By LISA BRITTON
Eli Shorey can't help but chuckle at the photograph of a man named Billy Rioux, one of the many characters Eli and his dad, Doug, encountered on their 1,000-mile trip down the Yukon River.
Rioux, a 24-year-old from Quebec, was floating the river to historically reenact the gold rush of 1897.
But the Rioux in Shorey's photo looks uncapable of traveling even one river mile his raft, a bunch of logs lashed together, more resembles a Huck Finn contraption than that of a burly gold-seeker.
andquot;Adventurer that's what he called himself. He was about as green as they come,andquot; Shorey says with a laugh. andquot;He didn't know to build it out of dry wood he used green wood so it kept sinking. He and his gear couldn't be on the same side. He had so much enthusiasm though, you had to admire him.andquot;
The Shoreys left Baker City on June 9 and headed north hauling two water-worthy vessels a dory built by Doug and a three-person kayak built by Eli.
The reason for the trip is two-fold: Doug, 62, a retired biology teacher, had learned a little about floating the Yukon River 40 years ago when he was logging in southeast Alaska.
andquot;He'd met a guy who'd just gotten off floating the Yukon River,andquot; Eli said.
Eli, on the other hand, wanted to celebrate his 30th birthday.
andquot;I wanted to go have a long adventure to celebrate turning 30 it took two months to do it,andquot; he says with a laugh.
The pair returned to town on Aug. 7.
Eli will present a slide show and story about the trip he took a bunch of photographs at 7 p.m. on Wednesday at The Little Pig, 3685 10th St.
After leaving Baker City, the Shoreys met up with their traveling companions, Steve Minor and Terry Watson, in British Columbia on June 10, and by June 17 the four launched their vessels on the Yukon River at Whitehorse, Canada.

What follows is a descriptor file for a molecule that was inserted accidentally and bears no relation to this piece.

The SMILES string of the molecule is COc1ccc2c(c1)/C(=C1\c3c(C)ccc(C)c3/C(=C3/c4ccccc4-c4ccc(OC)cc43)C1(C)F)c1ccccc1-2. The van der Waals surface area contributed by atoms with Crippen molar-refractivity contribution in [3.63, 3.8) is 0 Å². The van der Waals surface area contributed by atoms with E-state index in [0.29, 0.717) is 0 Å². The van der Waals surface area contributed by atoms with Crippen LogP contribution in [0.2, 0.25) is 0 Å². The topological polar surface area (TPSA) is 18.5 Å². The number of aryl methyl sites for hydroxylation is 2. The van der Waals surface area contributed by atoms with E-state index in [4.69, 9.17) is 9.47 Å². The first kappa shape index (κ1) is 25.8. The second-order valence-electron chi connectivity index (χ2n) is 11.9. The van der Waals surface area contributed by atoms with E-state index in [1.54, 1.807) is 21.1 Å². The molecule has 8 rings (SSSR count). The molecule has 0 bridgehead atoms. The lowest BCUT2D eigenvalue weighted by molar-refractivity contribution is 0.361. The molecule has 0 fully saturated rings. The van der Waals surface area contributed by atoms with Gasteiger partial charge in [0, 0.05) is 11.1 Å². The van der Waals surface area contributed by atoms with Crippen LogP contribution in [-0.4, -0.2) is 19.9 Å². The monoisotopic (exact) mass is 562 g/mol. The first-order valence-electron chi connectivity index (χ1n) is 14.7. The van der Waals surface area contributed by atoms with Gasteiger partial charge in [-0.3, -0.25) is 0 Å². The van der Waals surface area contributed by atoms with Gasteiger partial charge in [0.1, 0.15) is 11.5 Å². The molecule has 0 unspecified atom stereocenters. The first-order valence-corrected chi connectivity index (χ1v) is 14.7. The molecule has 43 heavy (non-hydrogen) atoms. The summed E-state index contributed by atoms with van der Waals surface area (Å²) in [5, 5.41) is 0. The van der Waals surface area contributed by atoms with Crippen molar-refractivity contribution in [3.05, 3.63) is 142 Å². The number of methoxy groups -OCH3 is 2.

They averaged about 25 miles a day. Doug charted their progress and camps on a map, and Eli recorded the mileage in his journal.
andquot;I had a GPS, and that was the only sure way to know how many miles we did,andquot; he said. andquot;I didn't have a map for much of it Dad had it and that was fun because I didn't know what was around the corner.andquot;
Well, maybe not so fun when his first encounter with a major tributary was a bunch of trees roots and all whooshing by on the current.
The official start of the Yukon River is at Whitehorse in Canada, and then it flows to Dawson City, then across the border to Alaska and on to the Bering Sea. The total length is more than 2,000 miles.
The Shoreys rode the Yukon River from Whitehorse to the Dalton Highway that hits the river about 100 miles north of Fairbanks.
andquot;It's the last highway on the Yukon,andquot; Shorey said.
The Shoreys' friends Minor and Watson completed nearly 500 miles before returning home. The Shoreys were also joined for four days by Eli's two aunts and a cousin.
Other than that, it was Eli, Doug, and the river.
andquot;As you go down the Yukon, it gets more remote,andquot; Eli said. andquot;You don't see a lot of people, so when you run into someone, they're pretty friendly. And our boats were pretty unique.andquot;
Most who travel the Yukon River rent or buy a canoe in Whitehorse, he said. Those who make it all the way to the Bering Sea usually just abandon their boats due to the remoteness and lack of roads of that area.
Though his photos capture majestic mountains and a sprawling river, Eli and his fellow travelers also ventured inland a little to explore the ghost towns that sprung up during the 1897 gold rush and were abandoned when the miners left.
Some ghost towns have been well-preserved, and one even has a caretaker.
Eli's favorite part, though, was the Yukon-Charley Rivers National Preserve, which encompasses 128 miles of the Yukon River between the towns of Eagle and Circle.
andquot;It was isolated and beautiful,andquot; Eli said.
His least favorite section was the last stretch through Yukon Flats where the river widens to 20 miles and the current slows.
andquot;And we had ferocious winds,andquot; Eli said.
He'd like to, someday, float the rest of the Yukon River.
But he can live without another trip through Yukon Flats.
andquot;It's like spending the winter in Antarctica I did it once, but I don't want to do it again,andquot; he said with a laugh.
Shorey spent , from Feb. 14 to Oct. 4 in 2005, working for Raytheon Polar Services on a construction project for NASA's Columbia Scientific Balloon Facility.
On Oct. 17, Shorey will fly out for another stint in Antarctica, this time to spend four months it is summer in the southern hemisphere now at the South Pole. He will be working as a carpenter helper.
andquot;Last time I was an unskilled laborer. This time I'm a barely skilled laborer,andquot; he says with a laugh.